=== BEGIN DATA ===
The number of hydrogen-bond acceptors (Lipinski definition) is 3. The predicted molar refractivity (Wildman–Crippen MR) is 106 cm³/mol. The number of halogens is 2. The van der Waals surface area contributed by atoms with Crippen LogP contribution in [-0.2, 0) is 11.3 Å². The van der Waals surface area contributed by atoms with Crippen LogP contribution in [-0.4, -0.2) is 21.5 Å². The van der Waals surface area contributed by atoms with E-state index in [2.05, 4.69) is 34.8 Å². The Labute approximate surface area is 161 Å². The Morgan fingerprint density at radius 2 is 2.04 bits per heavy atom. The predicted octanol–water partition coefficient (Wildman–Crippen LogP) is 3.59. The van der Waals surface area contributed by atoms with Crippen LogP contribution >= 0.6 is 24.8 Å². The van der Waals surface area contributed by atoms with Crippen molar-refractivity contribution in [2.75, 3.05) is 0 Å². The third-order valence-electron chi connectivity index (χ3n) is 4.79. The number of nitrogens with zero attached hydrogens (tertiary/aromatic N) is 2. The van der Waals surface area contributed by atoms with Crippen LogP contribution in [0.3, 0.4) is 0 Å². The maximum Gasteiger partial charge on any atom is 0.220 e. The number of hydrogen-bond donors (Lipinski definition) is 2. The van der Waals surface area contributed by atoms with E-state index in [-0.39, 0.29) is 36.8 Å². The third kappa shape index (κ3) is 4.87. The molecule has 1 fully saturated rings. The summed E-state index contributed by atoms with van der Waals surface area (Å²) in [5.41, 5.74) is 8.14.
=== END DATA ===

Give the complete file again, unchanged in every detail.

The number of hydrogen-bond acceptors (Lipinski definition) is 3. The predicted molar refractivity (Wildman–Crippen MR) is 106 cm³/mol. The number of halogens is 2. The van der Waals surface area contributed by atoms with Crippen LogP contribution in [-0.2, 0) is 11.3 Å². The van der Waals surface area contributed by atoms with Crippen LogP contribution in [-0.4, -0.2) is 21.5 Å². The van der Waals surface area contributed by atoms with E-state index in [2.05, 4.69) is 34.8 Å². The Labute approximate surface area is 161 Å². The Morgan fingerprint density at radius 2 is 2.04 bits per heavy atom. The predicted octanol–water partition coefficient (Wildman–Crippen LogP) is 3.59. The van der Waals surface area contributed by atoms with Crippen LogP contribution >= 0.6 is 24.8 Å². The van der Waals surface area contributed by atoms with Crippen molar-refractivity contribution in [2.75, 3.05) is 0 Å². The third-order valence-electron chi connectivity index (χ3n) is 4.79. The number of nitrogens with zero attached hydrogens (tertiary/aromatic N) is 2. The van der Waals surface area contributed by atoms with Crippen LogP contribution in [0.3, 0.4) is 0 Å². The maximum Gasteiger partial charge on any atom is 0.220 e. The number of hydrogen-bond donors (Lipinski definition) is 2. The van der Waals surface area contributed by atoms with E-state index in [-0.39, 0.29) is 36.8 Å². The third kappa shape index (κ3) is 4.87. The molecule has 1 fully saturated rings. The summed E-state index contributed by atoms with van der Waals surface area (Å²) in [5.41, 5.74) is 8.14.